API Basics

The differences between microservices and APIs

The differences between microservices and APIs

APIs and microservices are central to web application and development and design, but while they’re both vital to these processes, they have differences in their function and how they’re applied. Here’s what you need to know about the differences between microservices and APIs.

What are microservices?

A microservice is a service-oriented architecture — an individual service in the microservice architecture. As its name suggests, a microservice divides different functions in an application into smaller components known as services.

Microservices can help transition away from monolithic systems as teams embrace a more modular and agile approach to software development.

For much more detail, see also “Microservice API patterns: a language for API design.”

The benefits of microservices include:

Time-saving updates: With microservices, making an update doesn’t require modifying the entire system. This allows you to perform rolling updates instead of time-consuming major updates. In addition, microservice updates can save money and debugging efforts.

A simpler experience: Because you’re working with microservices, you don’t have to understand the system architecture to understand a single aspect of the software.

Failure doesn’t knock down the entire application: Unlike with APIs, if a microservice fails it doesn’t affect the entire application. Similarly, if the security of a microservice is compromised, it doesn’t affect the entire application.

What are APIs?

 An API – short for application programming interface – is part of an application that communicates with other applications. APIs are used to build a variety of applications, tools and more.

Dive deeper into an API definition and how they work here.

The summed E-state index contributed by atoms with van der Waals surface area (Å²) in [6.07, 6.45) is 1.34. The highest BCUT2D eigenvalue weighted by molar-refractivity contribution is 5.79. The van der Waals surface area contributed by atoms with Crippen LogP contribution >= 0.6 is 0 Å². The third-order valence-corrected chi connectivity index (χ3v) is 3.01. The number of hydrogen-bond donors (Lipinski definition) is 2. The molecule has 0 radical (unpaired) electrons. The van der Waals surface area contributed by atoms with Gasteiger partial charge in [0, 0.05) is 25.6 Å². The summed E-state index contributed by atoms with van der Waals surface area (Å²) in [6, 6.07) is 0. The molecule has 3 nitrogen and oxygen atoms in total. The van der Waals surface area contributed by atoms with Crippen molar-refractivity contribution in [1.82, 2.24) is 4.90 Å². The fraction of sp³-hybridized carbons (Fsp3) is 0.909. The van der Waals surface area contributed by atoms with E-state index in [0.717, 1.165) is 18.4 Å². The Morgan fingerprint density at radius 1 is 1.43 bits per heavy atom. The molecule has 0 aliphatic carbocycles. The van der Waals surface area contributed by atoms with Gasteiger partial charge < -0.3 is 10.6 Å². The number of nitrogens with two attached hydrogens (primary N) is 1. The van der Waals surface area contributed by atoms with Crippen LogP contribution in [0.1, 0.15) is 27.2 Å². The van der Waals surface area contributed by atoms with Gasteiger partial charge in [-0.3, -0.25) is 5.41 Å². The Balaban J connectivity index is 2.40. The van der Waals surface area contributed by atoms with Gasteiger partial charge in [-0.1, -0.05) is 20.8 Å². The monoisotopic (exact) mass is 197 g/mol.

The benefits of APIs include:

Simple functionality and flexibility between systems: When a customer orders something, they can track the shipment of their goods via a phone or other mobile device.

Greater productivity: APIs let you quickly implement existing functionality instead of adding new things from scratch. You can integrate various analytics tasks so that you can realize your business goals faster.

More cost savings: Building an app can add up financially, but APIs can significantly reduce your development efforts and costs.

Differences between APIs and microservices

APIs and microservices are different things, but they are often used together. APIs and microservices serve different purposes; APIs are interfaces for communication, while microservices are architectural components.

A few differences between the two include:

  • Size. Microservices are small, while APIs are larger, especially in complex integration cases.
  • Microservices are quicker to build than APIs.
  • Microservices are components, while APIs are an interface.

An API serves as a contract for interactions within the microservices, allowing interaction between the two.

We hope this answers a few of your questions on APIs and microservices.

To get a better understanding of how they work in the real world, read about how moving from a monolithic IT architecture to reusable, API-enabled microservices helped one construction equipment manufacturer accelerate development, enhance security, and reduce costs.

Learn 6 ways an open API management platform makes life easier for IT leaders.

Key Takeaways

  • Microservices are small, individual components that divide functions within an application, while APIs (Application Programming Interfaces) facilitate communication between different applications.
  • Microservices allow for time-saving updates, provide a simpler software development experience, and prevent failures in one component from affecting the entire application.
  • APIs offer simple functionality, flexibility, and cost savings by enabling the reuse of existing functionality in application development.
  • Distinguishing Features: microservices are smaller in size, quicker to build, and function as components, whereas APIs serve as interfaces and contracts for interactions between microservices.